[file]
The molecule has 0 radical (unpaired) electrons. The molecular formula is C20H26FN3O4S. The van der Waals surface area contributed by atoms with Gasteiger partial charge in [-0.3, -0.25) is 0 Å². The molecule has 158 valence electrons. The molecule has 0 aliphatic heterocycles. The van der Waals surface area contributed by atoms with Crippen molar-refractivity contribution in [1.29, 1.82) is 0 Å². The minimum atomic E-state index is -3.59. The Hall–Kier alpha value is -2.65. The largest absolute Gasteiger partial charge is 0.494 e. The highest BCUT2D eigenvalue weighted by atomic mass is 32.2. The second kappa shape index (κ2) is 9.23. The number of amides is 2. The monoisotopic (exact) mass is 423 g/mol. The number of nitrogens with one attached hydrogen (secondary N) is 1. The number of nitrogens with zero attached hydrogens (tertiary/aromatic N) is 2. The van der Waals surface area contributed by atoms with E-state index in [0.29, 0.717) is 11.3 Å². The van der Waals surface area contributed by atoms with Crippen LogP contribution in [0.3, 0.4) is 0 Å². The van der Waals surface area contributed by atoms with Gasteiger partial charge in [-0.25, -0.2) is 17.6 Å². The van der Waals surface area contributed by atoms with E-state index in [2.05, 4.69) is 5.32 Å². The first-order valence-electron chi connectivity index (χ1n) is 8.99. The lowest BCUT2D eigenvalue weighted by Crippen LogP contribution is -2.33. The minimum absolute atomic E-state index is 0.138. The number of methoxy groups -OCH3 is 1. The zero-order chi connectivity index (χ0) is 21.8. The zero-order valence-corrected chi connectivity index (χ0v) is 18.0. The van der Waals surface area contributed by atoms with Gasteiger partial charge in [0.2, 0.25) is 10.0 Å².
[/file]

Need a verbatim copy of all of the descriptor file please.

The molecule has 0 radical (unpaired) electrons. The molecular formula is C20H26FN3O4S. The van der Waals surface area contributed by atoms with Gasteiger partial charge in [-0.3, -0.25) is 0 Å². The molecule has 158 valence electrons. The molecule has 0 aliphatic heterocycles. The van der Waals surface area contributed by atoms with Crippen molar-refractivity contribution in [1.29, 1.82) is 0 Å². The minimum atomic E-state index is -3.59. The Hall–Kier alpha value is -2.65. The largest absolute Gasteiger partial charge is 0.494 e. The highest BCUT2D eigenvalue weighted by atomic mass is 32.2. The second kappa shape index (κ2) is 9.23. The number of amides is 2. The monoisotopic (exact) mass is 423 g/mol. The number of nitrogens with one attached hydrogen (secondary N) is 1. The number of nitrogens with zero attached hydrogens (tertiary/aromatic N) is 2. The van der Waals surface area contributed by atoms with E-state index in [0.29, 0.717) is 11.3 Å². The van der Waals surface area contributed by atoms with Crippen LogP contribution in [0.3, 0.4) is 0 Å². The van der Waals surface area contributed by atoms with Gasteiger partial charge in [-0.25, -0.2) is 17.6 Å². The van der Waals surface area contributed by atoms with E-state index in [2.05, 4.69) is 5.32 Å². The first-order valence-electron chi connectivity index (χ1n) is 8.99. The lowest BCUT2D eigenvalue weighted by Crippen LogP contribution is -2.33. The minimum absolute atomic E-state index is 0.138. The number of methoxy groups -OCH3 is 1. The zero-order chi connectivity index (χ0) is 21.8. The zero-order valence-corrected chi connectivity index (χ0v) is 18.0. The van der Waals surface area contributed by atoms with Gasteiger partial charge in [0.2, 0.25) is 10.0 Å².